Jean Ketcham: [00:00:00] I don’t know whether you’ve skydived or not, but when you walk off that drop zone and you’ve jumped out of an airplane at 15000 feet, you can conquer the world. It gave women so much confidence and they just bloomed.
Peter Bowes: [00:00:21] Hello again, and welcome to Lamba, the Live Long and Master aging podcast. I’m Peter Bowes. This is where we explore the science and stories behind human longevity.
JUVICELL: [00:00:32] This episode is brought to you in association with JUVICELL, the All-In-One longevity supplement that contains 10 key ingredients shown to have a positive impact on Healthspan as validated by scientific studies. To find out more, visit JUVICELL.com. That’s JUVICELL.com.
Peter Bowes: [00:00:52] How do you see yourself aging? Are you in control of the process? Do you see it as a downward spiral towards senility or as my guest today prefers? Is it an opportunity to grab life by the horns and live up to your true potential? Jean Ketcham is the founder of Aging But Dangerous, a group that helps women enrich their lives in ways that they may not have thought possible. Jean joins me now from a home in Minneapolis. Jean, welcome to the Live Long and Master Aging podcast.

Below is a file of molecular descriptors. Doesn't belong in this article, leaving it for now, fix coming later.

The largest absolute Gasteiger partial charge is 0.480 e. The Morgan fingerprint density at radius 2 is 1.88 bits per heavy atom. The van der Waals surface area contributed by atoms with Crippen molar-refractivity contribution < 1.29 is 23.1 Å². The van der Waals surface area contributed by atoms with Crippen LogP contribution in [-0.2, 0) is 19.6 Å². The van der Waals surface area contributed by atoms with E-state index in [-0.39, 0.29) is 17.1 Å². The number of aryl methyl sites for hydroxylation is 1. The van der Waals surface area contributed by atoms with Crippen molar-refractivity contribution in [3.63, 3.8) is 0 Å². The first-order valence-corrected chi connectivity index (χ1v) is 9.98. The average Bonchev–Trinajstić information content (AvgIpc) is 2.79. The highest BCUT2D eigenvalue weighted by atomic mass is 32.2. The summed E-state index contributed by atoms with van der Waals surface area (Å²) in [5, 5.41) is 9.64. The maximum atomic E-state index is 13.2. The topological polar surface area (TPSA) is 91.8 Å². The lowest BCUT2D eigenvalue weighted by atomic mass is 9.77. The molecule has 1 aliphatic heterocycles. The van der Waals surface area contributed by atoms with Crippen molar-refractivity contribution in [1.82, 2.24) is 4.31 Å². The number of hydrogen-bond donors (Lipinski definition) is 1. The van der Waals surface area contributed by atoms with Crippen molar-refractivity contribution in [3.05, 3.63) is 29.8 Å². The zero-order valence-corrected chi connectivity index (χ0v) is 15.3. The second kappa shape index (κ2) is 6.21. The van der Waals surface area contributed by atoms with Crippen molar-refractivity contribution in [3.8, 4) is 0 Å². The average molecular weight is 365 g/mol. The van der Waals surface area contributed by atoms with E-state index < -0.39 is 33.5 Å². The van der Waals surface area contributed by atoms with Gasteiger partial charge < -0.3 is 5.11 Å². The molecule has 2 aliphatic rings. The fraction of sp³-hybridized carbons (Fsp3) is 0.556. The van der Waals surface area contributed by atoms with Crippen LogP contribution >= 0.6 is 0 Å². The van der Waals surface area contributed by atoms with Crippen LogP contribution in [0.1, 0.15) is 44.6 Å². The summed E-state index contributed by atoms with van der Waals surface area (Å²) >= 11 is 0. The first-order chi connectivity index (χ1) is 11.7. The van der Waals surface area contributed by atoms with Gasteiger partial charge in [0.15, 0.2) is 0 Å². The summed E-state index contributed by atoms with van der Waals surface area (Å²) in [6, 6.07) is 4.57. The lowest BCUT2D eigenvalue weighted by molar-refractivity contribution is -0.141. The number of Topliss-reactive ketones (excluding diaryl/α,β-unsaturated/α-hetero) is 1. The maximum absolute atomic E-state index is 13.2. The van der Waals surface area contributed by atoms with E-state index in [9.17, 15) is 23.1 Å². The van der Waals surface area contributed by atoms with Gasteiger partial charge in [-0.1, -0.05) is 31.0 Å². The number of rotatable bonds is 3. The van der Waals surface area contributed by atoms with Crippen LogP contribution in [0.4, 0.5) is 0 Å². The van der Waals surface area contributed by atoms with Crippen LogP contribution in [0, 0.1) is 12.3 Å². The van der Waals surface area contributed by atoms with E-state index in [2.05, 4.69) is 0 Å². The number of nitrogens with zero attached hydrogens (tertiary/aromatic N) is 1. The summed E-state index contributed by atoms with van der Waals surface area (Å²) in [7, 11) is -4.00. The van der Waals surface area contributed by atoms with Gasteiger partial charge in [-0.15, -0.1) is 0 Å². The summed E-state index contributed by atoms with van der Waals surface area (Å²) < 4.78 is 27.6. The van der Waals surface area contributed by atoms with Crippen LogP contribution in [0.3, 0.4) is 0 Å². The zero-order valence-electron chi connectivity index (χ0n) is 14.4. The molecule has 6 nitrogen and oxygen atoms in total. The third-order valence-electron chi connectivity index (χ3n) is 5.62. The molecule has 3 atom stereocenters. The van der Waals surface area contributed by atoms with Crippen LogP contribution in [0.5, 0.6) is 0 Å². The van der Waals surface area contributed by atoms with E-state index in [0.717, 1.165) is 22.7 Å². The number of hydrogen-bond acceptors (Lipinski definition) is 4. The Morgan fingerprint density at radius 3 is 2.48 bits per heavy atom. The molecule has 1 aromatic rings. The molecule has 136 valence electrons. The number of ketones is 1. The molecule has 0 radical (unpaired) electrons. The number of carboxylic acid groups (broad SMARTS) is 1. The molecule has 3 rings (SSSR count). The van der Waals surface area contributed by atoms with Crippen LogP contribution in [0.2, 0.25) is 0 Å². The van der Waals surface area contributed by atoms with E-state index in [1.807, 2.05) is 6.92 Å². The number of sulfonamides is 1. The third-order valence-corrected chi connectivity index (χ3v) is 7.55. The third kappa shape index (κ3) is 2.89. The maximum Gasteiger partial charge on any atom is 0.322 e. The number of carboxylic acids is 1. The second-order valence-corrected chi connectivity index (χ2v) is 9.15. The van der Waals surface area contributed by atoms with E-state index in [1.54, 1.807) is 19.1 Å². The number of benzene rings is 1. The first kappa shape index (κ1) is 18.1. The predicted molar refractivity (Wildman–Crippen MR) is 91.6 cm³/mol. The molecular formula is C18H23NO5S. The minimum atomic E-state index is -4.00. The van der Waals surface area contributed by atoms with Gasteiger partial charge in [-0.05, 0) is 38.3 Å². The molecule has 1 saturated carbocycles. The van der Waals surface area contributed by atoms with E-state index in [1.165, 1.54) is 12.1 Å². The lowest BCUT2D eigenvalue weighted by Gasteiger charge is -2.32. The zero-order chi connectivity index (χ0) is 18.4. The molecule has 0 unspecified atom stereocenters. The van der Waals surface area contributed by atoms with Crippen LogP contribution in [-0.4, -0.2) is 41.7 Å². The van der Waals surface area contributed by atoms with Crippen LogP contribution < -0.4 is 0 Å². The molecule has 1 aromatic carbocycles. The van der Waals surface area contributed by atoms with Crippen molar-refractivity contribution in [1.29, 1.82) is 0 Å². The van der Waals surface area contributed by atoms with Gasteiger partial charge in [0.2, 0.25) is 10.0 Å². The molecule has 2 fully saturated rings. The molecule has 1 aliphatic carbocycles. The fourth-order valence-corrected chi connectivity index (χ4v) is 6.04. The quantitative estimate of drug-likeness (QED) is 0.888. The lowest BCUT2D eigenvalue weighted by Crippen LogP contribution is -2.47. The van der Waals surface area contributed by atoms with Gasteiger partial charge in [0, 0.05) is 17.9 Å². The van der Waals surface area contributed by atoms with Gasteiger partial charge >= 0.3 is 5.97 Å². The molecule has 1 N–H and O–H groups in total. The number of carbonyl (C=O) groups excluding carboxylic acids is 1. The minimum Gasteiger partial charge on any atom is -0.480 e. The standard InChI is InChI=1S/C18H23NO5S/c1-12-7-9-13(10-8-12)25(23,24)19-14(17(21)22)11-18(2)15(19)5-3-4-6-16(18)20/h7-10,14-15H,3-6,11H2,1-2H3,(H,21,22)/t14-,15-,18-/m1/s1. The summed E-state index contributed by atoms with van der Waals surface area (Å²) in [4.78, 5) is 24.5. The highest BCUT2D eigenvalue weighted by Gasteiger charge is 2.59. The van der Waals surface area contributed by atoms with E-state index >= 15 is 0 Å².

Jean Ketcham: [00:01:25] Oh, thank you, Peter. I am so happy to be talking to you.
Peter Bowes: [00:01:28] Yeah, it’s wonderful to speak to you. You’re you just turned 81, haven’t you?
[00:01:33] Yes, I did. And it’s pretty exciting. I’ll tell you,
Peter Bowes: [00:01:35] Well you’re you’re looking great. You’re sounding great. You’re full of full of life. And I’ve been watching a few of your videos and we’ll talk a little bit later in the podcast about those videos. But it’s fascinating to me what you are doing with this group and the different subjects that you cover and what you’ve managed to achieve over the years. I’m curious to start with what happened in your life to bring you to the realization that people, women in particular, could lead fuller lives than they might have realized.